When confronted with Mr. Raven, a person who seems to shift physically between an old man and a literal raven at the casual blink of an eye, and who speaks in seeming riddles and appears to inhabit an otherworld even as he stands in Mr. Vane’s library, Mr. Vane accepts the situation rather quickly and engages in philosophical argument. Not that he fails to question the weirdness of the situation; he does, but doesn’t dwell on it long. What I’m trying to say is that his reactions are not always what the reader’s would be or what the reader would expect. This isn’t a bad thing, really: it makes Mr. Vane a much more interesting protagonist. He engages philosophically with the dreamworld around him, trying to understand it and his place in it. Still, it is often hard to understand why he reacts in a certain way at a certain time, or why a particular thing happens.
Yet MacDonald is aware of the strangeness, and sometimes comments on it. There is an instance where Vane becomes enslaved to a group of evil, brutish people who are so stupid that he could easily either escape or even overcome them by his wits. Yet he continues in his slavery and only tries to escape in the most inconvenient and unnecessarily difficult ways. Much later, when he is wiser, he reflects on that incident with incredulity at his own foolishness.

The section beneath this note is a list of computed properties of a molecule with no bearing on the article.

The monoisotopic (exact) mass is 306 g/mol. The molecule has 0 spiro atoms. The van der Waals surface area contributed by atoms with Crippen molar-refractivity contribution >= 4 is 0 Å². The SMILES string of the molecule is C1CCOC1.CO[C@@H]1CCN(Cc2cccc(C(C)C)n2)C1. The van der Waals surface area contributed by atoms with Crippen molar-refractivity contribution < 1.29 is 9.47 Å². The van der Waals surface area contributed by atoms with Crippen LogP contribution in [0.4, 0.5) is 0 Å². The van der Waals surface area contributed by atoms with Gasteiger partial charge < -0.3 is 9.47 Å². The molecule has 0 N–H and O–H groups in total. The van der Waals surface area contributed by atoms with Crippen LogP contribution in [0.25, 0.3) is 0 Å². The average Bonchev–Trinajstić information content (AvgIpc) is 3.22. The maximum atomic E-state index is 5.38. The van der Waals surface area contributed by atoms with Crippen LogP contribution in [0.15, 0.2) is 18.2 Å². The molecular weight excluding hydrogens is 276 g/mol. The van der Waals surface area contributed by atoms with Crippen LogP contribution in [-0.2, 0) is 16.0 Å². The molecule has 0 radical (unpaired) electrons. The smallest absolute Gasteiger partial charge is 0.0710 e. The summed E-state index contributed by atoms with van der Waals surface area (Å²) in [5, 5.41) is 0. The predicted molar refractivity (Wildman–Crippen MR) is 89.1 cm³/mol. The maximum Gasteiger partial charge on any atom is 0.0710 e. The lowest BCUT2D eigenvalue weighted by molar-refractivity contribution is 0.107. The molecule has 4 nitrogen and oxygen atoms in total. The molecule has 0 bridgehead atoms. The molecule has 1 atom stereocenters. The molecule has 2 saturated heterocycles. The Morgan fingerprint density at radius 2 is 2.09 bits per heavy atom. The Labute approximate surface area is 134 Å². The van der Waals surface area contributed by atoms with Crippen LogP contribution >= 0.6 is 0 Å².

The chapters are short, and each one contains a very curious scene, most of which are so strange and powerful in their imagery that they will stay with you for some time: there is the house of Mr. Raven and his wife, with an endless dark room lined with couches on which people lie who wait for the resurrection of the dead—they have willingly died to themselves in order that they might live a new life; the Evil Wood, in which skeletal armies massacre each other every night, but fade before the sun rises; the bountiful forest of the Little Lovers, children of innocence and beauty who spend their days alternately frolicking and hiding from the stupid adult brutes that live nearby; the hall of leaves and branches in which skeletons dance and curtsy like aristocrats; the massive dry riverbed that is plagued by monsters only at night; the House of Bitterness, whose kind but enigmatic mistress speaks to white leopards and always wears a veil over her face; a male and a female skeleton of recently-deceased aristocracy arguing comically about their broken carriage and the difficulty of walking without muscles on one’s knees; the great city of Bulika with its silent, fearful populace, its leopards and creepy Thin Man stalking the streets; and the final scenes, so magnificent and rapturous, of…ah, but that would be revealing too much!
I have listed these images in an attempt to prove a measure of what Lewis is saying in his quote above: that the power of MacDonald’s stories lie not in the words he uses, but in the events themselves. I could retell the entirety of Lilith in my own words, and as long as I am true to the content of the story, it would retain many of the same haunting qualities it has coming direct from him. This is the power of myth and fairy story, which belongs also to Fouqué’s Undine and which Tolkien discussed in “On Fairy Stories.” (I remember now that MacDonald himself called Undine the most beautiful of all fairy tales he knew.)